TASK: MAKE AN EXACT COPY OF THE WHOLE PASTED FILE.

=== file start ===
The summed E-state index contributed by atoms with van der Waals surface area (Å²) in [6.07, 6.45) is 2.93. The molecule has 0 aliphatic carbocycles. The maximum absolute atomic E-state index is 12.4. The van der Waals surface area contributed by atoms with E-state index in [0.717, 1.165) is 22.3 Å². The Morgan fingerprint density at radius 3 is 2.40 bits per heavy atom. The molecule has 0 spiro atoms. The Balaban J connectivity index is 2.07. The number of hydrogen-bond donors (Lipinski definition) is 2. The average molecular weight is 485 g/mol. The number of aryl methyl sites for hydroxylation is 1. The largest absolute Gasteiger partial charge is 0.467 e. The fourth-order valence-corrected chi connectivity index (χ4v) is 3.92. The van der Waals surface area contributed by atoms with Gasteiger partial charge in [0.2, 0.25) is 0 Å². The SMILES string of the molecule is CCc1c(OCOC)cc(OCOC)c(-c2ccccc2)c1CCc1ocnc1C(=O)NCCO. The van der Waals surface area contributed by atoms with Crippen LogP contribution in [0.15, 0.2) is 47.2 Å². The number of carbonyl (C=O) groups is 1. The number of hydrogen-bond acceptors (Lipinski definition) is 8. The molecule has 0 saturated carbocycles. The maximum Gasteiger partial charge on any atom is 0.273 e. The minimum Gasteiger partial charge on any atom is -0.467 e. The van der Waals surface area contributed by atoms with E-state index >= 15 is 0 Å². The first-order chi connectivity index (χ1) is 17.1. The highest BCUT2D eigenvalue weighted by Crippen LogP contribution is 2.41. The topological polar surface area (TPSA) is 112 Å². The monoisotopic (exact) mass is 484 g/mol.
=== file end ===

The summed E-state index contributed by atoms with van der Waals surface area (Å²) in [6.07, 6.45) is 2.93. The molecule has 0 aliphatic carbocycles. The maximum absolute atomic E-state index is 12.4. The van der Waals surface area contributed by atoms with E-state index in [0.717, 1.165) is 22.3 Å². The Morgan fingerprint density at radius 3 is 2.40 bits per heavy atom. The molecule has 0 spiro atoms. The Balaban J connectivity index is 2.07. The number of hydrogen-bond donors (Lipinski definition) is 2. The average molecular weight is 485 g/mol. The number of aryl methyl sites for hydroxylation is 1. The largest absolute Gasteiger partial charge is 0.467 e. The fourth-order valence-corrected chi connectivity index (χ4v) is 3.92. The van der Waals surface area contributed by atoms with Gasteiger partial charge in [0.2, 0.25) is 0 Å². The SMILES string of the molecule is CCc1c(OCOC)cc(OCOC)c(-c2ccccc2)c1CCc1ocnc1C(=O)NCCO. The van der Waals surface area contributed by atoms with Crippen LogP contribution in [0.15, 0.2) is 47.2 Å². The number of carbonyl (C=O) groups is 1. The number of hydrogen-bond acceptors (Lipinski definition) is 8. The molecule has 0 saturated carbocycles. The maximum Gasteiger partial charge on any atom is 0.273 e. The minimum Gasteiger partial charge on any atom is -0.467 e. The van der Waals surface area contributed by atoms with E-state index >= 15 is 0 Å². The first-order chi connectivity index (χ1) is 17.1. The highest BCUT2D eigenvalue weighted by Crippen LogP contribution is 2.41. The topological polar surface area (TPSA) is 112 Å². The monoisotopic (exact) mass is 484 g/mol.